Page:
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Marquetry Cutting Styles

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Blog series by shipwright updated 01-06-2014 12:16 AM 6 parts 22793 reads 117 comments total

Part 1: Double Bevel or Conical Style

06-11-2011 01:51 AM by shipwright | 17 comments »

When I posted the clipper ship marquetry for my Canadian chevalet, there was some confusion about the different styles of cutting marquetry and the terminology conected thereto. I will try here, using examples from some of my work, to clear up the confusion. First of all, let me say that these are all methods for sawing marquetry. Knife methods are not something I have much experience with and while they have similarities I won’t include knife cutting here. Double Bevel Marquetry ...

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Part 2: Boulle Style

06-11-2011 07:48 PM by shipwright | 16 comments »

This style is named for one of the great masters, Andre-Charles Boulle (1642-1732) and it differs from double bevel style in several ways. In both Boulle style and Classic style, which I’ll cover next, it is imperative that the blade is at exactly 90 degrees to the work, both vertically and horizontally.Also in both these styles cutting is done in a “packet” of veneers rather than piece by piece as is done in double bevel. This results in several pieces of identical shape on...

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Part 3: Classic Style

06-12-2011 04:39 PM by shipwright | 16 comments »

The Classic Style is the most difficult of the saw cut styles to master. It involves cutting each piece separately, from packets of veneer, each composed of only one color or species. It’s considerable advantage is that it can produce as many identical motifs as the number of layers in your packets. This can reduce the labor and increase the speed of production of pieces with repetitive motifs or enable the production of several identical pieces. The first step as in other styles is ...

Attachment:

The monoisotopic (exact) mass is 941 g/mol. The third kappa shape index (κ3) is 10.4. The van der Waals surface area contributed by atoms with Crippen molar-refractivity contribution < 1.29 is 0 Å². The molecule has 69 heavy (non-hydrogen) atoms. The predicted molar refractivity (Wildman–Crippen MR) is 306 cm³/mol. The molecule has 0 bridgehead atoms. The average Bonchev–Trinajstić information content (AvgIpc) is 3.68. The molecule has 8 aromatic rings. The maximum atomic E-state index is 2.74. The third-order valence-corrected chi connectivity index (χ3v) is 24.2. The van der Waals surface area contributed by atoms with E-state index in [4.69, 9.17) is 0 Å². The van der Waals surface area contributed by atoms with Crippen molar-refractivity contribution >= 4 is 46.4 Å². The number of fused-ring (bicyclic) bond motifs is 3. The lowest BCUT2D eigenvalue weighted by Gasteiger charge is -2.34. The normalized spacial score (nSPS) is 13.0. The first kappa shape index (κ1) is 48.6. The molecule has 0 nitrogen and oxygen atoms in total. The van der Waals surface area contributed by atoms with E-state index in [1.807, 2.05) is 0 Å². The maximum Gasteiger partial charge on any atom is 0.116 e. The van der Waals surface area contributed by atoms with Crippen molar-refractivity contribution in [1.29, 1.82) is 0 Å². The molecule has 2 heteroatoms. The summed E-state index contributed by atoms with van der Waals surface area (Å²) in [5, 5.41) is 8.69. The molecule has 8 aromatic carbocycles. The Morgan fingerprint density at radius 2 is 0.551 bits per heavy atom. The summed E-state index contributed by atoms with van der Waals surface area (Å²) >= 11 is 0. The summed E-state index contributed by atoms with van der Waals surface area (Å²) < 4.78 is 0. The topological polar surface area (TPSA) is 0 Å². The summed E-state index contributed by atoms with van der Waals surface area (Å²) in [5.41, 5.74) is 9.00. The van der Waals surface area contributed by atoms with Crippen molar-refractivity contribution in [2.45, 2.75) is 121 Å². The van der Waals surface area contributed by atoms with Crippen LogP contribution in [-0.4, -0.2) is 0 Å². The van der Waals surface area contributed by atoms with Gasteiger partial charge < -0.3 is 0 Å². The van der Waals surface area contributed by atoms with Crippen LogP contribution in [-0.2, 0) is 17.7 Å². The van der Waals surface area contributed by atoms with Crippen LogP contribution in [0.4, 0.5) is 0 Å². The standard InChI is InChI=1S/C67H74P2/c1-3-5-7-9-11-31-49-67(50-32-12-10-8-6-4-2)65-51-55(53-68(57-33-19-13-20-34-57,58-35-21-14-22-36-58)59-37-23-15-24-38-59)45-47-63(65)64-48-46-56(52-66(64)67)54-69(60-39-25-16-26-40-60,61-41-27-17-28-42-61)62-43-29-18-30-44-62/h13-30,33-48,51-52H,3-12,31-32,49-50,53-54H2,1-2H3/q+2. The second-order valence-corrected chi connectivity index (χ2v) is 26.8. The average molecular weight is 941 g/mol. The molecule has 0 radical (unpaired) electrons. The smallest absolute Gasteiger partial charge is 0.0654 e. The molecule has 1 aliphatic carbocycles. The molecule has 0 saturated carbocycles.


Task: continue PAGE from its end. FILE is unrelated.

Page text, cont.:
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Part 4: "Painting in Wood"

05-03-2012 12:58 AM by shipwright | 27 comments »

At last I have photos to describe one more saw cutting marquetry style. I’m new to this one and didn’t feel up to trying to describe it without good photos. The “Painting in Wood” style of marquetry cutting dates to early 17th century France and gets its name from the relationship of the typical subject material to the work of the painters of the period. The brightly colored baskets of fruit and flowers typical of many pieces of this period are examples of this styl...

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Part 5: Conical Cutting on the Chevalet

12-22-2012 05:22 PM by shipwright | 19 comments »

In the segment on conical or double bevel cutting, I was using the scrollsaw as it was before my discovery of the chevalet. Since I built my first chevalet I have concentrated on packet cutting where the blade angle is always exactly 90 degrees. While the tool was originally developed and is best suited to this square cutting, it can accommodate conical style. This is accomplished by replacing the sacrificial jaw parts with new pieces cut at the desired angle. Obviously this has limitati...

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Part 6: Repeating Patterns : Guilloche in Piece by Piece

01-06-2014 12:16 AM by shipwright | 22 comments »

I was doing a piece by piece experiment today with an eye to a new project I have in mind and thought it would make an appropriate addition to this blog series. I have touched on piece by piece or classic style already I know but this is a little different application. My project requires about 48” of guilloche about 2” high. (I am using one of the free patterns from craftsmanspace.com.) To get the length I need I will require around 30 repetitions of the basic pattern. I assem...

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